Hi James. I do have a diet. Actually, I'm the author of "One Size Does NOT Fit All Diet Plan: Meal Planning That Will Boost Your Metabolism, Break Through Plateaus, and Help You Achieve Maximum Fat Loss!" It was recently published in January.
I often hear that it's as simple as counting calories and exercise. But, it's not that simple. I have worked with thousands of clients over the last 10 years, and most people don't want to count calories. In fact, most find it tedious and time consuming. They hate it. It rarely ever works for someone who is trying to lose weight because frustration sets in and the diet stops.
Learning healthy nutrition habits is the first key. Yes, calories do count but only to a certain extent. However, counting junk food calories is non-sense. Replacing processed and junk foods is necessary. That doesn't mean fast foods are out of the picture. We just need to remember that fruit and raw veggies can be fast foods. In fact, they are faster to pull from the refrigerator drawer than sitting in line at McDonalds, Burger King, etc.
A balanced diet is also necessary. That includes lean proteins, healthy carbs, and essential fats. Green and colorful veggies should be top priority when it comes to carbs. Limited fruits and starches come only after those veggies.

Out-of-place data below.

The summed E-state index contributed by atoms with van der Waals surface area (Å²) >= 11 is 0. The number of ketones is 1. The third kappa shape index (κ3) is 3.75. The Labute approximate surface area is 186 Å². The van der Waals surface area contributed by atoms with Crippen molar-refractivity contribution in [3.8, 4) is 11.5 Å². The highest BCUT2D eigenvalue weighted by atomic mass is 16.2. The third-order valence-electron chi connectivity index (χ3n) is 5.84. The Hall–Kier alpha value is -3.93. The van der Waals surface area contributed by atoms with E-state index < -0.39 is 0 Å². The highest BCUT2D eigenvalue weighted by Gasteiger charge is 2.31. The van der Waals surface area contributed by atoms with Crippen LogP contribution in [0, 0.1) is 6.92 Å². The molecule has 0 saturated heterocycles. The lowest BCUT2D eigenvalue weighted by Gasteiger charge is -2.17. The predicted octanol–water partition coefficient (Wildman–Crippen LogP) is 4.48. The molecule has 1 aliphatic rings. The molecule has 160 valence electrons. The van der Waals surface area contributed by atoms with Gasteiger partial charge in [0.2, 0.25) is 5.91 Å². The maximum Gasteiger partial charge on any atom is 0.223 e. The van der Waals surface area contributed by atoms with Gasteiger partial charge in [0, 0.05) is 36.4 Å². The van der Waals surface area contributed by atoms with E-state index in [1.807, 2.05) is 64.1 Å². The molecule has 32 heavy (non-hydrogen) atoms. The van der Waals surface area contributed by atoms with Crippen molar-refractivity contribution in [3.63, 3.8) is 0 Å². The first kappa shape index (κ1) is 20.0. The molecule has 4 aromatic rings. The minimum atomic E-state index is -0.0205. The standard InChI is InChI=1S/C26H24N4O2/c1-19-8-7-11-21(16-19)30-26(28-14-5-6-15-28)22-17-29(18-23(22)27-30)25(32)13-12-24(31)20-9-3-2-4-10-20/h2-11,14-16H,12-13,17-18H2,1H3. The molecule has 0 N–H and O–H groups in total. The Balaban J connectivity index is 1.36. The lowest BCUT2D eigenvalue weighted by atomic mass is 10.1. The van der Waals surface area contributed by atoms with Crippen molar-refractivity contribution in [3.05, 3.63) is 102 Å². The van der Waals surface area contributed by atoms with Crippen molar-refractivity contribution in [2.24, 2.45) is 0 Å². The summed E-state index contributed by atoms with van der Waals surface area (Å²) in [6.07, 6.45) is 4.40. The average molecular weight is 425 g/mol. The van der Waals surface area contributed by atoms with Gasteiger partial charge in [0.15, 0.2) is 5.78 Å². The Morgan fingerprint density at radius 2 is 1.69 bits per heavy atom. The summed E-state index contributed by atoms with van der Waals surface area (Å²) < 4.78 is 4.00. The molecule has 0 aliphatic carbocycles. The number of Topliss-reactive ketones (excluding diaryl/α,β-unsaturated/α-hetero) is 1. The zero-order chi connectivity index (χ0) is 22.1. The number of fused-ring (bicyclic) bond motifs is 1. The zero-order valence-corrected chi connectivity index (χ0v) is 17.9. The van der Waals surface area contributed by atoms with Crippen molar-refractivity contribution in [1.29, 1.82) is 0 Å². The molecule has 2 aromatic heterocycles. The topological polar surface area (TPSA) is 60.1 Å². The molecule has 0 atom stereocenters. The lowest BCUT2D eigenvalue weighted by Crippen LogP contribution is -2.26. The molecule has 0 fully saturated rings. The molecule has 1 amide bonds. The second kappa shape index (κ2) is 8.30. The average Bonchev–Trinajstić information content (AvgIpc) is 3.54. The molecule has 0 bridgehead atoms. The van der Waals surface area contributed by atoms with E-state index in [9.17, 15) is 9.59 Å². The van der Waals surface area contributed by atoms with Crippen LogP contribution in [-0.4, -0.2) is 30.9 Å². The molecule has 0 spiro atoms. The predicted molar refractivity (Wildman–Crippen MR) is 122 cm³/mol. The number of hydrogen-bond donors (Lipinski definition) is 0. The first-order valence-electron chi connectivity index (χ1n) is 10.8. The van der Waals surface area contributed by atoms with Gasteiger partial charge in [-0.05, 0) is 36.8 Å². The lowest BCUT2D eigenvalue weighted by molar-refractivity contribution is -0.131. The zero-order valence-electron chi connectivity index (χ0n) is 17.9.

Most people don't realize that natural (non-processed) foods are full of nutrients (i.e., vitamins, minerals, and phytonutrients) whereas most boxed foods are not. Studies even show that natural foods are 50 percent more thermogenic (fat burning) than packaged and processed foods. So, it's not as simple as "calories in / calories out."
Nutrient timing is also important when it comes to losing body fat (not just body weight). It's important to eat according to your activity level, as well as to eat the appropriate foods for your activity. Your body and brain both require more nutrients when it's more active. It's just common sense. Thus, high activity also requires glycogen replenishment in the way of starchy carbs (i.e., oats, rice, potatoes, sweet potatoes, etc.) after a strenuous workout. This keeps your thyroid and metabolism functioning properly.
Anyway, that's my two cents as a professional nutritionist. ;)